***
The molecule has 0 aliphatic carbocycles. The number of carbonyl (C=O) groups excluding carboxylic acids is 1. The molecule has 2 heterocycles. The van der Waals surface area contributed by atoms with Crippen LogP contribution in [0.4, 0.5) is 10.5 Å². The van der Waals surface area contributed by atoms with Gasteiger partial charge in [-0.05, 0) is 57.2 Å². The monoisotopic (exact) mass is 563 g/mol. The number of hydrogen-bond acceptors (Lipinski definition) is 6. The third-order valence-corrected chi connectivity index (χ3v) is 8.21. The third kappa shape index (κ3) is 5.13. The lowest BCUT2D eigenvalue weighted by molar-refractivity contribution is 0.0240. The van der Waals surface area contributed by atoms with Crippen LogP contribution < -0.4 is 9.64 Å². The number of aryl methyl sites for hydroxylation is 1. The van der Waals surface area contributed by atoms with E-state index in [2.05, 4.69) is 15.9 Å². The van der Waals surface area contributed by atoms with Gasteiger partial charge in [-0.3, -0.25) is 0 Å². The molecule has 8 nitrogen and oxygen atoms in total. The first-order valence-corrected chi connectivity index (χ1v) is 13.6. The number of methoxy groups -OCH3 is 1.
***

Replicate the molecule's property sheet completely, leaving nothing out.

The molecule has 0 aliphatic carbocycles. The number of carbonyl (C=O) groups excluding carboxylic acids is 1. The molecule has 2 heterocycles. The van der Waals surface area contributed by atoms with Crippen LogP contribution in [0.4, 0.5) is 10.5 Å². The van der Waals surface area contributed by atoms with Gasteiger partial charge in [-0.05, 0) is 57.2 Å². The monoisotopic (exact) mass is 563 g/mol. The number of hydrogen-bond acceptors (Lipinski definition) is 6. The third-order valence-corrected chi connectivity index (χ3v) is 8.21. The third kappa shape index (κ3) is 5.13. The lowest BCUT2D eigenvalue weighted by molar-refractivity contribution is 0.0240. The van der Waals surface area contributed by atoms with Crippen LogP contribution < -0.4 is 9.64 Å². The number of aryl methyl sites for hydroxylation is 1. The van der Waals surface area contributed by atoms with E-state index in [2.05, 4.69) is 15.9 Å². The van der Waals surface area contributed by atoms with Gasteiger partial charge in [-0.3, -0.25) is 0 Å². The molecule has 8 nitrogen and oxygen atoms in total. The first-order valence-corrected chi connectivity index (χ1v) is 13.6. The number of methoxy groups -OCH3 is 1.